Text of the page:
MOBILE, Ala. (AP) -Rashad Johnson would rather be a dog than a cat.
The All-American safety from Alabama didn't hesitate to fill in that answer on an NFL team's questionnaire at the Senior Bowl, even though the question threw many players for a loop. He even readily supplies a detailed explanation for his choice.
``A dog is man's best friend, but when his territory's threatened, he's ready to fight,'' Johnson said. ``I guess that's how you've got to be as a football player. You can be a friendly guy off the field, but once you get inside these lines it's time to scrap for what's yours.''
Spoken like a cerebral, scrappy football player. Johnson is hoping those attributes will help the former Crimson Tide walk-on forge an NFL career that even he wouldn't have predicted coming out of little Sulligent (Ala.) High School.
st two seasons, racking up 183 tackles and 11 interceptions.
Johnson was responsible for making many of the on-field calls and adjustments for the Alabama defense, and he's hoping NFL teams will regard his brains as an asset, along with his playmaking ability.
``That's an advantage to me,'' said Johnson, who plans to get a law degree eventually. ``When I go in and a playbook is thrown at me with the rest of the rookie guys that are there, I have the most confidence in the world that I'm going to be the first guy that picks up on it and knows what's going on on the field.''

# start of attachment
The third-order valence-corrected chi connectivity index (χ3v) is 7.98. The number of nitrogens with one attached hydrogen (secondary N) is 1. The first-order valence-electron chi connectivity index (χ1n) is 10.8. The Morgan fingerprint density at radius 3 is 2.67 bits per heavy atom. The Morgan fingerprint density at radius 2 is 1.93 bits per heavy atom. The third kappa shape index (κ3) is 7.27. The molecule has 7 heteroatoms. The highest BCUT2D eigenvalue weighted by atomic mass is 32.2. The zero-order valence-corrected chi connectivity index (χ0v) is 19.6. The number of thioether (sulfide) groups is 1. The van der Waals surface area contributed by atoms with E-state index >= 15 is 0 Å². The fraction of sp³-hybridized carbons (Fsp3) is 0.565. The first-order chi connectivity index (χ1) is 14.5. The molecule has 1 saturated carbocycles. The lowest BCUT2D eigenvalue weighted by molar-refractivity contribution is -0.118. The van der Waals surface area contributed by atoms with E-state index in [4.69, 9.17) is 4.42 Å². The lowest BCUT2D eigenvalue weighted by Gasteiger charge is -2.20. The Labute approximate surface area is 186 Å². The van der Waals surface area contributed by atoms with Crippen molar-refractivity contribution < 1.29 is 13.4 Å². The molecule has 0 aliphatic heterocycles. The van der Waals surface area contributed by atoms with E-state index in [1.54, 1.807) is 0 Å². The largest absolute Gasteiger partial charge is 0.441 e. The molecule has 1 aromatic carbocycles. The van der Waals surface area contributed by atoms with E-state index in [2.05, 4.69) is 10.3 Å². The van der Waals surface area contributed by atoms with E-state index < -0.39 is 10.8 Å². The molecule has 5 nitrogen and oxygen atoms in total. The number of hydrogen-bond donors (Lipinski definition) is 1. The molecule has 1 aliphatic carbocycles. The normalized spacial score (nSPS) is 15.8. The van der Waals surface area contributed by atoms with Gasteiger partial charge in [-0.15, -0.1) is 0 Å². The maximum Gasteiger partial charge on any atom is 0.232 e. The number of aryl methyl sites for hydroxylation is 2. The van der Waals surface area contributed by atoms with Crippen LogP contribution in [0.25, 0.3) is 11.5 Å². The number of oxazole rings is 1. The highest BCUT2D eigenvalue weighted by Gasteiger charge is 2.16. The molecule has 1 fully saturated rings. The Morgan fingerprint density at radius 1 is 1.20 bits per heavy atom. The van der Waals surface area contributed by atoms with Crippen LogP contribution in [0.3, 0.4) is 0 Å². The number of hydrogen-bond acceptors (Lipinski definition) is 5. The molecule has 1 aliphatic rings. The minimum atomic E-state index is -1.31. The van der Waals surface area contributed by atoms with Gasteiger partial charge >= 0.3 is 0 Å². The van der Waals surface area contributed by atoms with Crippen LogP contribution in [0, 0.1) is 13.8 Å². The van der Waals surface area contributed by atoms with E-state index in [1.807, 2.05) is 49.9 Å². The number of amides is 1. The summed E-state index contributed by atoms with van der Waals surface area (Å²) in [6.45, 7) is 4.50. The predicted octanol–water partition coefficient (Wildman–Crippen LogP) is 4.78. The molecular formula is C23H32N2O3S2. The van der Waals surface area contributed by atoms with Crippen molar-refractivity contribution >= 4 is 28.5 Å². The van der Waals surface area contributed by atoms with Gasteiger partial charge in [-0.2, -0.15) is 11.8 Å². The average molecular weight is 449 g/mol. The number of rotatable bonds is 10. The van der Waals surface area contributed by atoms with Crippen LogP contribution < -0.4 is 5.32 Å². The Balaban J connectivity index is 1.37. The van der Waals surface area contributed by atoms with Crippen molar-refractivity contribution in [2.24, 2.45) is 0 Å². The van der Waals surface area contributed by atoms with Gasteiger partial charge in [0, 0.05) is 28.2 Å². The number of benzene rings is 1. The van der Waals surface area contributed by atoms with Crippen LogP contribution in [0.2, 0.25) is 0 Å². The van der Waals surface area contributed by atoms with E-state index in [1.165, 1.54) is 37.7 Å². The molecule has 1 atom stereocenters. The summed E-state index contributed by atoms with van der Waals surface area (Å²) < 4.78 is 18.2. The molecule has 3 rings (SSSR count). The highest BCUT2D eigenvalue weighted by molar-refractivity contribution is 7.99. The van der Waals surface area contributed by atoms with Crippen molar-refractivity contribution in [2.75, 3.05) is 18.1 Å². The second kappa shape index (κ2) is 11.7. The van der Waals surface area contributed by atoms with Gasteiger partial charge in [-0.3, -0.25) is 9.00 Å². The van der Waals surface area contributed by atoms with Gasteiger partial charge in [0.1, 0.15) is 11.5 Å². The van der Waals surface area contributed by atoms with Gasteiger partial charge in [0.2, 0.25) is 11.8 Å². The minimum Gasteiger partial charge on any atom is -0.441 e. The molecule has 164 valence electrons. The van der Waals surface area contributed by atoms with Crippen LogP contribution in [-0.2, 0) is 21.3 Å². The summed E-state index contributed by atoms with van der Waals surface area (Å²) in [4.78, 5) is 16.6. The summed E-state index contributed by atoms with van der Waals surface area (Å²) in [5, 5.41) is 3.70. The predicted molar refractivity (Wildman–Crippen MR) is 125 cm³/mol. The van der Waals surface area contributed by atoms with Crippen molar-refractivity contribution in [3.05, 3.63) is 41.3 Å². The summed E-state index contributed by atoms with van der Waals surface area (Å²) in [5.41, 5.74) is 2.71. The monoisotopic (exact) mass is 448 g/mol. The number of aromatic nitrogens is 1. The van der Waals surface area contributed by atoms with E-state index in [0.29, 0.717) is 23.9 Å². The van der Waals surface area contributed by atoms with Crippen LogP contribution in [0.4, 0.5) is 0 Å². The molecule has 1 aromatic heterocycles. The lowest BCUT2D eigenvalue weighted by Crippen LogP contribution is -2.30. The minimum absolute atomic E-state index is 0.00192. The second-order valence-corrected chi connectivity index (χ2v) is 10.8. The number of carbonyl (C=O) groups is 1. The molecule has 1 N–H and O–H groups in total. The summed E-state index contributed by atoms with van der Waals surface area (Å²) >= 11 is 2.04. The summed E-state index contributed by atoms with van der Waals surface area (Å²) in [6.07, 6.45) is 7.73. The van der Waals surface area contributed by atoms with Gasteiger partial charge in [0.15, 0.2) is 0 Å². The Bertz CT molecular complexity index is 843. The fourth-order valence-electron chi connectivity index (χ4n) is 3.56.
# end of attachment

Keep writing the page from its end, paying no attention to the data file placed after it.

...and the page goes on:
At 6 feet, 195 pounds, Johnson said some NFL teams have expressed concern about his size.
They wonder, he said, ``Can he withstand the blows from the other guys?''
``With these big guys out here, thumping around with them, that only just adds to the positives that I've got going for me,'' Johnson said.
He has already started to bulk up. He was listed at 186 pounds when he helped the Tide go 12-0 in the regular season and earn second-team All-America honors.
Johnson is on the South team with three of his former college teammates, quarterback John Parker Wilson, center Antoine Caldwell and tight end Travis McCall. Some mock NFL drafts project him being selected as high as late in the first round.
Johnson said he didn't have any notion he could wind up in such a position when he was a high school player mostly ignored by college recruiters. He wound up playing 50 games during his career, working his way up from the scout team and special teams to captain.
``Coming out, I didn't get offered from any schools or anything, so it definitely wasn't a thought or anything that I'd play in the NFL,'' Johnson said. ``It was just a dream that I had. Once I got to the university and I started playing a lot and my role started getting bigger and I started having people watch me, then it became a goal.''
The biggest game of Johnson's career came against LSU, when he had three interceptions. He returned one 54 yards for a score and then had the pick in the end zone in overtime that helped Alabama escape with a 27-21 victory.
Fans still bring it up.
``There was a lot of Alabama fans at practice (Monday) and after practice, just kids coming up to me, 'I remember your LSU interception, your three-interception game and you're the best,''' Johnson said. ``That'll definitely be a signature game for me and a game that I'll never forget.''

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